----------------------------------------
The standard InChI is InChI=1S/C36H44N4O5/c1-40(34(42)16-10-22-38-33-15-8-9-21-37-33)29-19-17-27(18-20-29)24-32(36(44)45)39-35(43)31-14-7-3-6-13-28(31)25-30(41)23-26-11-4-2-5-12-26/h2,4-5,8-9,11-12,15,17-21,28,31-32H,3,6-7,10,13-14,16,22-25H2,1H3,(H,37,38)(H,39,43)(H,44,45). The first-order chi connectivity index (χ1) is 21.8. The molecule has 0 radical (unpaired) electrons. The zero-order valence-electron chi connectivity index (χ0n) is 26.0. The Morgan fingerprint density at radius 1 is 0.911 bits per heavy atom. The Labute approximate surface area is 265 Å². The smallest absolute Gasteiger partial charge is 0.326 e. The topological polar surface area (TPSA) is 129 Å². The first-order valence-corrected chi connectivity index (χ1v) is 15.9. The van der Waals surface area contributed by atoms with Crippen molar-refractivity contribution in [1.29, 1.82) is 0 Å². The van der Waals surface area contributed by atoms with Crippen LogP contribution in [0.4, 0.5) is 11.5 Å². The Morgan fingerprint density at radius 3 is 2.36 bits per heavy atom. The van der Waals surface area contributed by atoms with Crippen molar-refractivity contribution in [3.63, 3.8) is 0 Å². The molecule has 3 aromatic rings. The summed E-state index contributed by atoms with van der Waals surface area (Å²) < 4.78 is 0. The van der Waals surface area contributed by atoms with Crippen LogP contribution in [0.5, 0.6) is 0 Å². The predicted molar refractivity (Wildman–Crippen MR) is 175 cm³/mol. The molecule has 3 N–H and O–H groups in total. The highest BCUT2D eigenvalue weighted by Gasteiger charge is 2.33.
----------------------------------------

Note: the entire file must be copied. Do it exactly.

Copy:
The standard InChI is InChI=1S/C36H44N4O5/c1-40(34(42)16-10-22-38-33-15-8-9-21-37-33)29-19-17-27(18-20-29)24-32(36(44)45)39-35(43)31-14-7-3-6-13-28(31)25-30(41)23-26-11-4-2-5-12-26/h2,4-5,8-9,11-12,15,17-21,28,31-32H,3,6-7,10,13-14,16,22-25H2,1H3,(H,37,38)(H,39,43)(H,44,45). The first-order chi connectivity index (χ1) is 21.8. The molecule has 0 radical (unpaired) electrons. The zero-order valence-electron chi connectivity index (χ0n) is 26.0. The Morgan fingerprint density at radius 1 is 0.911 bits per heavy atom. The Labute approximate surface area is 265 Å². The smallest absolute Gasteiger partial charge is 0.326 e. The topological polar surface area (TPSA) is 129 Å². The first-order valence-corrected chi connectivity index (χ1v) is 15.9. The van der Waals surface area contributed by atoms with Crippen molar-refractivity contribution in [1.29, 1.82) is 0 Å². The van der Waals surface area contributed by atoms with Crippen LogP contribution in [0.4, 0.5) is 11.5 Å². The Morgan fingerprint density at radius 3 is 2.36 bits per heavy atom. The van der Waals surface area contributed by atoms with Crippen molar-refractivity contribution in [3.63, 3.8) is 0 Å². The molecule has 3 aromatic rings. The summed E-state index contributed by atoms with van der Waals surface area (Å²) < 4.78 is 0. The van der Waals surface area contributed by atoms with Crippen LogP contribution in [0.5, 0.6) is 0 Å². The predicted molar refractivity (Wildman–Crippen MR) is 175 cm³/mol. The molecule has 3 N–H and O–H groups in total. The highest BCUT2D eigenvalue weighted by Gasteiger charge is 2.33.